#CBR5 Maneuver #1 – Birds of Prey Volume 1

Birds of Prey Trouble in MindTarget: Duane Swierczynski’s Birds of Prey: Trouble in Mind.  Art by Jesus Saiz.  Collecting Issues 1-7 of Birds of Prey (N52)

Profile: Comics, Mystery, Science Fiction

Summary: From the Back Cover, “One is wanted for a murder.  The other is on the run for knowing too much.  Together Black Canary and Starling work in Gotham City, taking down the villains other heroes can’t touch.  But now, as a grizzled newspaper reporter threatens to expose them, the tow get sucked into a nightmare involving stolen pharmaceuticals, terrorists for hire and killers in stealth suits who can appear – and disappear – at will.

Realizing that Gotham City’s citizens are in grave danger, Black Canary recruits Katana, a vengeful samurai, and the notorious bioterrorist Poison Ivy.  Will the Birds of Prey be able to work together to save Gotham?”

After Action Report:

I came to (American) comics relatively late in life, and entirely because of Joss Whedon.  I started collecting the Buffy Season 8 trade paperbacks in college, but couldn’t really get excited about trying to break into the enormous continuity clusterfuck of ether DC Comics or Marvel’s main universe. I would read a few stray issues here or there if an author I liked was guesting, but that was about it.  When DC decided to do a partial reboot of their continuity it seemed like a good opportunity to start seriously exploring comics.  That lasted all of three weeks, but now that the first trade paperbacks from the reboot are coming out, I decided to take another stab at it.

Birds of Prey is an interesting series that walks in the shadows of some of DC’s biggest names, but has managed to stand on its own as both a concept, and as a storyline.  The original concept was the pairing of a paralyzed former Batgirl, now called Oracle, and the impulsive Black Canary taking on organized crime in the city of Gotham.  The team grew over the years, but at the core of the series was the conflict between the headstrong Black Canary and the cautious and organized Oracle.  The reboot undid Oracle’s paralysis, and made Black Canary the team leader in charge of a new batch of unknowns, including the mentally unstable Katana and the former bio-terrorist Poison Ivy.

The story is much more of a mystery than a typical comic book plot.  The main opponents of the first story arc are a team of stealth-suited ninjas with a penchant for subliminal mind control and bio-weaponry.  The lack of a highly visible arch-villain lends an air of seriousness to the story and helps ground the superhuman action moments.  Not that I would qualify the book as realistic by any stretch of the imagination, but there are elements that shift the series away from the fantastic scale of many modern comics.

The strongest aspect of this iteration of Birds of Prey lies in the interpersonal conflict within the team.  While Black Canary is primarily interested in justice, the same can’t really be said of the rest of the team.  Starling, a baseline human with a background in espionage and wetwork, is definitely a good guy but isn’t afraid to cross a line or two to achieve her ends.  Katana is a vigilante with a very bloody past, just wrapping up a year-long murder spree targeting Yakuza leaders.  And everyone can agree that Poison Ivy isn’t trustworthy in the slightest.  This dynamic can feel a bit overplayed at times, particularly because it is compounded with an insidious mind control plot that may or may not be affecting the entire team, but I think it helps more than it hurts.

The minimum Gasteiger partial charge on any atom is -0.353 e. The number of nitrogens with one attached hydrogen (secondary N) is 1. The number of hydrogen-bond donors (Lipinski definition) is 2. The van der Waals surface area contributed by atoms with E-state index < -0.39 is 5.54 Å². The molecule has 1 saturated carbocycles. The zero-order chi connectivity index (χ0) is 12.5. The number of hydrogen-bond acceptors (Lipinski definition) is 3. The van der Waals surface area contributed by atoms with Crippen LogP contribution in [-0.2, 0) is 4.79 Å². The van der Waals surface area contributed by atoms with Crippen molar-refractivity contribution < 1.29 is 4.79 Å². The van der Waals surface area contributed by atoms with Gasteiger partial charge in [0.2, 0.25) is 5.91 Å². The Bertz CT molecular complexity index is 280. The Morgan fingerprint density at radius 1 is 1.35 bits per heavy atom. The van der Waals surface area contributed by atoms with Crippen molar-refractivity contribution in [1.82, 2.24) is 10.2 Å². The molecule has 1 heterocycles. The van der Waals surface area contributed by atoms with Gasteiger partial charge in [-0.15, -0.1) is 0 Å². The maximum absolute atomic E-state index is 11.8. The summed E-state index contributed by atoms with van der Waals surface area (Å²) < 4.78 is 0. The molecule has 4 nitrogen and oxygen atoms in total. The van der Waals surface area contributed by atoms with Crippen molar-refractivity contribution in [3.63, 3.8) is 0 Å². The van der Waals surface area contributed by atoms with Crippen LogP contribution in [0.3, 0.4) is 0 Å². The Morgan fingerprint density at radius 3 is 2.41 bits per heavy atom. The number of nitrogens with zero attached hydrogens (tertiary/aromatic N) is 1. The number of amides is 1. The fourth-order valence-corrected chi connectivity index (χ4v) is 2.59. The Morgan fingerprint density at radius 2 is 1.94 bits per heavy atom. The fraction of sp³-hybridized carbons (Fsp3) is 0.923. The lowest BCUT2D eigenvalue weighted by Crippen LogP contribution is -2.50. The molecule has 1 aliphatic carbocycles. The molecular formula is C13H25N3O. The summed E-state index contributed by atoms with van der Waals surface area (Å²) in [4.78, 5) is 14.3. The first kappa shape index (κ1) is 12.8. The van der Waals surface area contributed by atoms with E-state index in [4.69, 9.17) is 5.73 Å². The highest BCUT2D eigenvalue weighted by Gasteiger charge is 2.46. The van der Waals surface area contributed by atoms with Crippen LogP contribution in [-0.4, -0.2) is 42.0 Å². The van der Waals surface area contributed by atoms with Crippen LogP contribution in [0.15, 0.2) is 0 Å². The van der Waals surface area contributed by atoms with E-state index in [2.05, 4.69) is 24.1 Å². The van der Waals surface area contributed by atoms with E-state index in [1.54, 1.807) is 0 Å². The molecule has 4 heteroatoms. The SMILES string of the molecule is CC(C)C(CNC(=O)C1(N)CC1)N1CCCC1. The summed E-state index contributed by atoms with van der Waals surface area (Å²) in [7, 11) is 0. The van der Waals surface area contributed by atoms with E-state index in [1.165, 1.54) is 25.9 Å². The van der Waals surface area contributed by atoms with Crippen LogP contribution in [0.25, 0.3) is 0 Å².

Another major selling point is the skilled use of these strong female characters.  DC Comics has taken a lot of criticism for their use of female characters in a large number of the New 52 reboot series.  And Birds of Prey didn’t dodge that bullet entirely.  However, for the most part, the cast is written with a lot of style and grace.  They feel like women, not like pin-ups.  There are definitely some aspects of these ‘femmes fatales’ that are sexualized more than they need to be, but with the exception of Starling’s ridiculous corset number, the book takes a much more mature approach to women than a lot of the DC reboots do.

And there’s definitely a strong story at work here.  With the exception of major crossover events, most comics wrap up storylines in 4-6 issues.  In Trouble in Mind, a seven-issue run, we barely get one layer off the onion.  Some of that is due to space taken up by team arguments, but this opening storyline was clearly intended to be a long term mystery with a lot at stake for both the heroes, and the victims.  Swierczynski’s background in mystery writing is serving the series very well, and giving the reader something a little different than the standard Hero vs. Villain mentality.  The Birds of Prey title has historically had a more ‘shades of grey’ approach to superheroics, and that aspect is still critical to the series’ feel.

Birds of Prey is definitely worth a read if you’re already into comics.  If you’re not, or just have a passing interest in the medium, there’s still a lot here to like.  While it’s no Watchmen, there is a surprising amount of depth for a mainstream imprint.  I’ll definitely be sticking around for at least the second trade paperback, if only to find out why Poison Ivy is playing the part of good guy.

Posted on January 9, 2013, in Cannonball Reviews and tagged , , , , , , , . Bookmark the permalink. 1 Comment.

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